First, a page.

Markets Show Resilience in the Face of Uncertainty During the First Quarter
Markets proved to be resilient during the first quarter, as global stocks bounced back 7.0% and intermediate-term bonds returned 3.0%. However, the quarter was anything but calm. Inflation, Fed rate hikes, and unexpected bank failures all contributed to elevated uncertainty.
All Eyes on the Fed
As the quarter started, inflation looked like it was starting to level out and the Fed’s rate hikes were nearing an end. Unfortunately, the spotlight suddenly turned to Silicon Valley Bank and Signature Bank’s failures, creating concern about the stability of the banking sector. For many, this triggered memories of the 2008 Great Financial Crisis, but it’s important to recognize this is not the same as the 2008 credit risk problems. Rather, it was a lag effect of recent monetary policy. The dramatic interest rate hikes in 2022 that followed the flood of pandemic-related money into the economy and zero interest rate policy were bound to have a ripple effect.
Swift action from the Treasury, FDIC, and the Fed prevented further bank runs or failures in the near term and restored confidence in markets by quarter-end. All eyes will continue to focus on the Fed and interest rates for the remainder of 2023. Against this backdrop, we expect volatility to remain elevated as markets look for additional signals regarding economic health.
Looking back on this past quarter, we’re reminded that there is no free lunch in investing, but diversification offers a cheap one. Diversification helps to mitigate risk – when one area of the market zigs, another zags. For example, in the banking sector this quarter, an overweighting in one company, one sector, or one asset class could have a heavy negative impact on investor returns. By instead holding a larger, diversified group of companies and asset classes, risk can be mitigated.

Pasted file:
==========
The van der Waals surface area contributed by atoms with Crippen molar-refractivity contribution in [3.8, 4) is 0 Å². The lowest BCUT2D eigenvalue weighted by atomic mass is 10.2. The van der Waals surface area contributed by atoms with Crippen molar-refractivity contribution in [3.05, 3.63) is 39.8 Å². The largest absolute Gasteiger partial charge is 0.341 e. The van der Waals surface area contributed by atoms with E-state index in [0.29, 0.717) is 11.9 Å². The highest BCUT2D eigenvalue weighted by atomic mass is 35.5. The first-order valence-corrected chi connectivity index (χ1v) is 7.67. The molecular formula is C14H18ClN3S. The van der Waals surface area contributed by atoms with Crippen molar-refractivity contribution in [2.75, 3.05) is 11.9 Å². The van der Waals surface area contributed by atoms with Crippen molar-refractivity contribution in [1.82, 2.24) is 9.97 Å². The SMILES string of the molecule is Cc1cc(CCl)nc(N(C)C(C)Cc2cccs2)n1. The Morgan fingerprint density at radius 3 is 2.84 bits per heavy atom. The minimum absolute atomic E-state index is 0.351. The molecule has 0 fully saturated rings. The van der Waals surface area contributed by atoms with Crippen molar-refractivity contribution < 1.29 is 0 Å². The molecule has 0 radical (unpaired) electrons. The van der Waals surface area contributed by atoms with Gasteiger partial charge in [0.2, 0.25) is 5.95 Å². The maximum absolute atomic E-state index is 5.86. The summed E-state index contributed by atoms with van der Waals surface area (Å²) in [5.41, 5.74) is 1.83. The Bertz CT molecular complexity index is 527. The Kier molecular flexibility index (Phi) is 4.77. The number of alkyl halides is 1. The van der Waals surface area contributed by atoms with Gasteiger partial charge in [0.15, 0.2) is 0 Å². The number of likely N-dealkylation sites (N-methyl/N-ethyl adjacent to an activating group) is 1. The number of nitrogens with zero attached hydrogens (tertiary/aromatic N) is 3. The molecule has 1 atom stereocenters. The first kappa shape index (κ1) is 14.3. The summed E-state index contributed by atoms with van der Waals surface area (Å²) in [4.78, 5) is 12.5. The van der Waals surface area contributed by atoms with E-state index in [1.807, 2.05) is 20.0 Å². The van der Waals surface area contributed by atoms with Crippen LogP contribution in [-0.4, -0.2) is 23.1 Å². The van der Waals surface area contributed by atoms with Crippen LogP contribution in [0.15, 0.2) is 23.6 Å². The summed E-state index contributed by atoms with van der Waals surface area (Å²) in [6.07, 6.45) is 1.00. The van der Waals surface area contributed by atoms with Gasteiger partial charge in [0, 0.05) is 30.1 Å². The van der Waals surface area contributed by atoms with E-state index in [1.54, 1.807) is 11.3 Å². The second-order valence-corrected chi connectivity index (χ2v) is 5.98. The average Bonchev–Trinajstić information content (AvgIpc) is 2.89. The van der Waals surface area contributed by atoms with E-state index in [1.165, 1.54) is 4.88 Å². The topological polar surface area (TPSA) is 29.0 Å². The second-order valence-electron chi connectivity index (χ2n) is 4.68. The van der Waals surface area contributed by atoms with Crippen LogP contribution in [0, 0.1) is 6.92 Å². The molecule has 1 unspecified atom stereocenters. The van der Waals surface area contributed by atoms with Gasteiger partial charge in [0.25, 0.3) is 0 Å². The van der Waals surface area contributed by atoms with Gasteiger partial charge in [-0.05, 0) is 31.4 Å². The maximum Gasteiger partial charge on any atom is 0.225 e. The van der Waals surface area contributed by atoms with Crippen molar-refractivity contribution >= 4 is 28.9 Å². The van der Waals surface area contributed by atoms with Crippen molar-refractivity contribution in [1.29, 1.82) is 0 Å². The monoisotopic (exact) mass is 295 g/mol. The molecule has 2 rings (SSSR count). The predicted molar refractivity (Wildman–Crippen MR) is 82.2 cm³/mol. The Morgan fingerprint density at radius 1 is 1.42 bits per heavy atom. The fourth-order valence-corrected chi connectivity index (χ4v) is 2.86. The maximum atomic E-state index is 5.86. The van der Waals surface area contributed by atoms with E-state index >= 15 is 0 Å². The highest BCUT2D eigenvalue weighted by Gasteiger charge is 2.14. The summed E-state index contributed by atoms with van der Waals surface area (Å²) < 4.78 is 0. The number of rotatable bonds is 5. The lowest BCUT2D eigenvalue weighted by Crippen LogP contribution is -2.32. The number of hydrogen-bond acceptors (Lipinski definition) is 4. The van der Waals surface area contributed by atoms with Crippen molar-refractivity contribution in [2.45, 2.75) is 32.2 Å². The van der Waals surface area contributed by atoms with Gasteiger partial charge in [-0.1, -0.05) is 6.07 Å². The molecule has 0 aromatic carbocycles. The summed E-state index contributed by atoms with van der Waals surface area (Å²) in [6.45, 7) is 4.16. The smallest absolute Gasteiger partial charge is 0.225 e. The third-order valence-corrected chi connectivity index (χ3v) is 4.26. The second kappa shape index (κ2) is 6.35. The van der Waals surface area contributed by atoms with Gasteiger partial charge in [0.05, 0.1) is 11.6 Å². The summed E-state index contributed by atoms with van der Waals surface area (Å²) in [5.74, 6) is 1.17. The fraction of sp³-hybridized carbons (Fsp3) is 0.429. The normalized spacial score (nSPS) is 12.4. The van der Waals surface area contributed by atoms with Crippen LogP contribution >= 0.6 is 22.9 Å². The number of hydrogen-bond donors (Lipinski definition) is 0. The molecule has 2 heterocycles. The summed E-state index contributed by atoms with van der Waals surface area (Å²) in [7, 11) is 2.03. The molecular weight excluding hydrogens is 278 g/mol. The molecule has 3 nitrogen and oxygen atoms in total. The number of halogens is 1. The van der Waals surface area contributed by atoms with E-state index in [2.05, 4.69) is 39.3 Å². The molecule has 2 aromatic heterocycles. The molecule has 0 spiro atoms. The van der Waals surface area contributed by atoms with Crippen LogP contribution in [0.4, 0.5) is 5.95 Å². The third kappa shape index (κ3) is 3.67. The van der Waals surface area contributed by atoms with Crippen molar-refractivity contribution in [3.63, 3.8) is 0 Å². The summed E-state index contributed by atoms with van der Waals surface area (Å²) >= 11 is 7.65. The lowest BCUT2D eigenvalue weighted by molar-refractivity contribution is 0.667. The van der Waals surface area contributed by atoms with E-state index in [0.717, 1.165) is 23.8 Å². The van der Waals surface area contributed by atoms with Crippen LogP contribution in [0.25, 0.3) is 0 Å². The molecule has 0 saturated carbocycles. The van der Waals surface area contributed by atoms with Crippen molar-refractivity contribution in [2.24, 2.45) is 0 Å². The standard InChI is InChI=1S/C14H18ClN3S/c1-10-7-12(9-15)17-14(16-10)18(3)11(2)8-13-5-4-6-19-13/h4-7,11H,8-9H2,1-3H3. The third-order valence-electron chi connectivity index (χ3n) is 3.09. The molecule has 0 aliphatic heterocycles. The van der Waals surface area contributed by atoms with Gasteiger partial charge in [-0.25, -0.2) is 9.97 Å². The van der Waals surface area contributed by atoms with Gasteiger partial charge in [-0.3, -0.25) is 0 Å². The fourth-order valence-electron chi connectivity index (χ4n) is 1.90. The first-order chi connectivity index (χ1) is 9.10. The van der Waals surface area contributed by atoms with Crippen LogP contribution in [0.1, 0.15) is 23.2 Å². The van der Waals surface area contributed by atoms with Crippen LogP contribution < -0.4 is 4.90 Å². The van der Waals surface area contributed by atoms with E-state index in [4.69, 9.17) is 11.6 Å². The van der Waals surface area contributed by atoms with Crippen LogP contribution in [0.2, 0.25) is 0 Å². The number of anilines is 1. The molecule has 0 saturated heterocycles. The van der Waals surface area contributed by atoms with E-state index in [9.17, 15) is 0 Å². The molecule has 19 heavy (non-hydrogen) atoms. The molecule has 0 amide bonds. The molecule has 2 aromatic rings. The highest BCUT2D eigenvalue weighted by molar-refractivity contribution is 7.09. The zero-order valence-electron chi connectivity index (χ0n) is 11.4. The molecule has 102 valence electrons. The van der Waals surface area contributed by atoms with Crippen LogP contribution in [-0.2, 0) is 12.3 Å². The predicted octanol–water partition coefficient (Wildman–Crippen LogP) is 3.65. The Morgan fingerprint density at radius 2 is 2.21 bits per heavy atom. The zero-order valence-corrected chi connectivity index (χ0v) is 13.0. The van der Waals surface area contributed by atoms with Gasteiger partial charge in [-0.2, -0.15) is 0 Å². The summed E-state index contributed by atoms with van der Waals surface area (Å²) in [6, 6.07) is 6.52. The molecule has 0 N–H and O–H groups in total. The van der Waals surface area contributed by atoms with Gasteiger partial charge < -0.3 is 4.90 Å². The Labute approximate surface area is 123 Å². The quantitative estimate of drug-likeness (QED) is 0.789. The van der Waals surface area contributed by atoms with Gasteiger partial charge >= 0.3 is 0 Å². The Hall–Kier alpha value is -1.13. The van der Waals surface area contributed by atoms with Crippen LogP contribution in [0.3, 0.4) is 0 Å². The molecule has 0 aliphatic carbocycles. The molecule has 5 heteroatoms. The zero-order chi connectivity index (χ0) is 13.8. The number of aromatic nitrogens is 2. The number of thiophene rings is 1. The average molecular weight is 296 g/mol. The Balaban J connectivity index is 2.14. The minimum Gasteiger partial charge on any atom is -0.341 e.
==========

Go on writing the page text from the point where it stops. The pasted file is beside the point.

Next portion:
Diversifying means your returns will never be at the very top or bottom in any given day, month, or year. A diversified portfolio is designed to help add value slowly over the long term.
These are some observations about the economy and asset classes in the first quarter:
The economy broadcast mixed signals in early 2023. While unemployment in March remained low at 3.5%, the labor market showed signs of cooling as job growth slowed and wage inflation eased. Demand for workers also slowed as job openings dropped below 10 million for the first time since May 2021. Price pressures eased somewhat with the latest U.S. inflation report (Consumer Price Index year-over-year) of 5.0% (down from 6.0%). Higher prices for food and shelter were somewhat offset by lower prices for gas and used cars.
Global stocks (MSCI All Country World IMI Index) jumped 7.0% during the quarter, with the U.S. stocks (S&P 500 Index) up 7.5% and developed international stocks up 8.5% (MSCI EAFE Index). Within U.S. and international markets, much of the strength came from large cap stocks while small and value stocks trailed large and growth stocks. Emerging markets likewise produced a solid return of 4.0% for the quarter.
After calming the markets, the Fed continued its laser focus on managing inflation by raising short-term interest rates twice, each time by 0.25%. Bond volatility spiked during the quarter, but the decline in Treasury yields boosted fixed income returns. U.S. intermediate-term bonds (Bloomberg U.S. Aggregate Bond Index) rose 3.0%, while their international counterparts (JPM GBI Global Ex U.S. Index) rose 3.3%. TIPS (Bloomberg Global Inflation Linked U.S. TIPS Index) also rose 4.5%.
Reinsurance (SwissRe Global Cat Bond Index) started the year with a strong return of 5.0%. Other alternative asset classes had modestly positive first-quarter returns. This included direct lending (+2.1%, Cliffwater Direct Lending Index), real assets (+2.0%, DJ Brookfield Gbl Infrastructure Index), and event driven (+1.7%, Wilshire Liquid Alt Event Drive Index). After posting the best returns in 2022, trend following pulled back a bit in the first quarter, down 4.0% (Credit Suisse Managed Futures Liquid Index).
Sources: Morningstar Direct, Federal Reserve, Department of Labor.